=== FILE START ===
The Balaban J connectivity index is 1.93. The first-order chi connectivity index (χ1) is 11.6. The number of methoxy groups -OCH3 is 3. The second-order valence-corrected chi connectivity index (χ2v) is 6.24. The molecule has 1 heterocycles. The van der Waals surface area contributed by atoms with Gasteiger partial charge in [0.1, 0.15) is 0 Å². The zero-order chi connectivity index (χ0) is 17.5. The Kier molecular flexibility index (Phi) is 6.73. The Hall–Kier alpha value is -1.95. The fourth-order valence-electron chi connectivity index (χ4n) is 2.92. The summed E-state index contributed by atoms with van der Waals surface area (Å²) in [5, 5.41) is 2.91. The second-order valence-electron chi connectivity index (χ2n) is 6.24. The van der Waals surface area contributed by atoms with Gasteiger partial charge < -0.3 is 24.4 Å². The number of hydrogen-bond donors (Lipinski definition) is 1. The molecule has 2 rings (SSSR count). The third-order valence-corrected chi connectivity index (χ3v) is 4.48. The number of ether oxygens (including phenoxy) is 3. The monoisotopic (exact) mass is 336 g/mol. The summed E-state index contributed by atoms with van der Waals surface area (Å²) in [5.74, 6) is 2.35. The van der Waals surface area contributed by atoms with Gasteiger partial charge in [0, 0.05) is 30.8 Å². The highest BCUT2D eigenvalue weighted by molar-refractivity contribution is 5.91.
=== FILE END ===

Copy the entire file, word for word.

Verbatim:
The Balaban J connectivity index is 1.93. The first-order chi connectivity index (χ1) is 11.6. The number of methoxy groups -OCH3 is 3. The second-order valence-corrected chi connectivity index (χ2v) is 6.24. The molecule has 1 heterocycles. The van der Waals surface area contributed by atoms with Gasteiger partial charge in [0.1, 0.15) is 0 Å². The zero-order chi connectivity index (χ0) is 17.5. The Kier molecular flexibility index (Phi) is 6.73. The Hall–Kier alpha value is -1.95. The fourth-order valence-electron chi connectivity index (χ4n) is 2.92. The summed E-state index contributed by atoms with van der Waals surface area (Å²) in [5, 5.41) is 2.91. The second-order valence-electron chi connectivity index (χ2n) is 6.24. The van der Waals surface area contributed by atoms with Gasteiger partial charge < -0.3 is 24.4 Å². The number of hydrogen-bond donors (Lipinski definition) is 1. The molecule has 2 rings (SSSR count). The third-order valence-corrected chi connectivity index (χ3v) is 4.48. The number of ether oxygens (including phenoxy) is 3. The monoisotopic (exact) mass is 336 g/mol. The summed E-state index contributed by atoms with van der Waals surface area (Å²) in [5.74, 6) is 2.35. The van der Waals surface area contributed by atoms with Gasteiger partial charge in [0, 0.05) is 30.8 Å². The highest BCUT2D eigenvalue weighted by molar-refractivity contribution is 5.91.